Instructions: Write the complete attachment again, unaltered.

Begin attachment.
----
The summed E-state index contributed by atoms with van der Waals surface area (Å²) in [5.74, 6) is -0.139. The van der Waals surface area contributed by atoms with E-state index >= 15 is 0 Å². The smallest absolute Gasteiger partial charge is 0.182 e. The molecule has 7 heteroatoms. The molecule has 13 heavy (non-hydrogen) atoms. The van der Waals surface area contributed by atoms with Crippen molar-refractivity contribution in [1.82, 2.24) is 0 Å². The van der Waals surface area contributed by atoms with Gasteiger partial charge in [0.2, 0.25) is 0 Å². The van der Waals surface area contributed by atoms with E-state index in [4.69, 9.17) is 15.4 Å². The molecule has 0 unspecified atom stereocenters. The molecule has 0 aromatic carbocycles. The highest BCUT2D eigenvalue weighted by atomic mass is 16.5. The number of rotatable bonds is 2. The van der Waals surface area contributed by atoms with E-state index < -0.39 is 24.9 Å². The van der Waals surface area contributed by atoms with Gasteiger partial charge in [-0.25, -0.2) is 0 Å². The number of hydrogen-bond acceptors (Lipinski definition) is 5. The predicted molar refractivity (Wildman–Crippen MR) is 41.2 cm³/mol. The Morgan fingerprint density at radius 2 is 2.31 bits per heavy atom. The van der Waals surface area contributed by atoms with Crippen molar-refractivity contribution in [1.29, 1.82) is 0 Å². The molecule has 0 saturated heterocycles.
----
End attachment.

The summed E-state index contributed by atoms with van der Waals surface area (Å²) in [5.74, 6) is -0.139. The van der Waals surface area contributed by atoms with E-state index >= 15 is 0 Å². The smallest absolute Gasteiger partial charge is 0.182 e. The molecule has 7 heteroatoms. The molecule has 13 heavy (non-hydrogen) atoms. The van der Waals surface area contributed by atoms with Crippen molar-refractivity contribution in [1.82, 2.24) is 0 Å². The van der Waals surface area contributed by atoms with Gasteiger partial charge in [0.2, 0.25) is 0 Å². The van der Waals surface area contributed by atoms with E-state index in [4.69, 9.17) is 15.4 Å². The molecule has 0 unspecified atom stereocenters. The molecule has 0 aromatic carbocycles. The highest BCUT2D eigenvalue weighted by atomic mass is 16.5. The number of rotatable bonds is 2. The van der Waals surface area contributed by atoms with E-state index < -0.39 is 24.9 Å². The van der Waals surface area contributed by atoms with Gasteiger partial charge in [-0.25, -0.2) is 0 Å². The number of hydrogen-bond acceptors (Lipinski definition) is 5. The predicted molar refractivity (Wildman–Crippen MR) is 41.2 cm³/mol. The Morgan fingerprint density at radius 2 is 2.31 bits per heavy atom. The van der Waals surface area contributed by atoms with Crippen molar-refractivity contribution in [1.29, 1.82) is 0 Å². The molecule has 0 saturated heterocycles.